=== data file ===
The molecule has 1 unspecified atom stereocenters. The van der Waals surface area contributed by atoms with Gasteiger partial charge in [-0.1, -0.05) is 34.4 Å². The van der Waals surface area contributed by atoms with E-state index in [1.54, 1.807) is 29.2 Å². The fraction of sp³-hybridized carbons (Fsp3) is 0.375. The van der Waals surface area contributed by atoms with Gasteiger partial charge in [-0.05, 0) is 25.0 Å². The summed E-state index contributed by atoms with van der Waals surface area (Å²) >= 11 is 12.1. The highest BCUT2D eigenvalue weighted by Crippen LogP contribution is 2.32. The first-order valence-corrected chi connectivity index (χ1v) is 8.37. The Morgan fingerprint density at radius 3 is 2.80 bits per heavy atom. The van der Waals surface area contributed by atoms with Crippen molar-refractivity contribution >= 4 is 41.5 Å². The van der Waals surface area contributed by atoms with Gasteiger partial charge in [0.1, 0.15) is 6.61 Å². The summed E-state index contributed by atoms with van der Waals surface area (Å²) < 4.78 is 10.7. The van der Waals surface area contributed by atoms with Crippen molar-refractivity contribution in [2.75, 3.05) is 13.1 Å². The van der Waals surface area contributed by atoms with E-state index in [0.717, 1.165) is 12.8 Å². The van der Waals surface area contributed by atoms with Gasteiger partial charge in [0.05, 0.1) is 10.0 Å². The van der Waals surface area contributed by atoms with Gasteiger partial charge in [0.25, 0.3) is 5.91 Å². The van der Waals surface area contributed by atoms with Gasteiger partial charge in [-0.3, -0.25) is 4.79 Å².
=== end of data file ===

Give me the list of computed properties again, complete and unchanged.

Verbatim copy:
The molecule has 1 unspecified atom stereocenters. The van der Waals surface area contributed by atoms with Gasteiger partial charge in [-0.1, -0.05) is 34.4 Å². The van der Waals surface area contributed by atoms with E-state index in [1.54, 1.807) is 29.2 Å². The fraction of sp³-hybridized carbons (Fsp3) is 0.375. The van der Waals surface area contributed by atoms with Gasteiger partial charge in [-0.05, 0) is 25.0 Å². The summed E-state index contributed by atoms with van der Waals surface area (Å²) >= 11 is 12.1. The highest BCUT2D eigenvalue weighted by Crippen LogP contribution is 2.32. The first-order valence-corrected chi connectivity index (χ1v) is 8.37. The Morgan fingerprint density at radius 3 is 2.80 bits per heavy atom. The van der Waals surface area contributed by atoms with Crippen molar-refractivity contribution >= 4 is 41.5 Å². The van der Waals surface area contributed by atoms with Gasteiger partial charge in [0.1, 0.15) is 6.61 Å². The summed E-state index contributed by atoms with van der Waals surface area (Å²) < 4.78 is 10.7. The van der Waals surface area contributed by atoms with Crippen molar-refractivity contribution in [2.75, 3.05) is 13.1 Å². The van der Waals surface area contributed by atoms with E-state index in [0.717, 1.165) is 12.8 Å². The van der Waals surface area contributed by atoms with Gasteiger partial charge in [0.05, 0.1) is 10.0 Å². The van der Waals surface area contributed by atoms with Gasteiger partial charge in [0.25, 0.3) is 5.91 Å². The van der Waals surface area contributed by atoms with Gasteiger partial charge in [-0.3, -0.25) is 4.79 Å².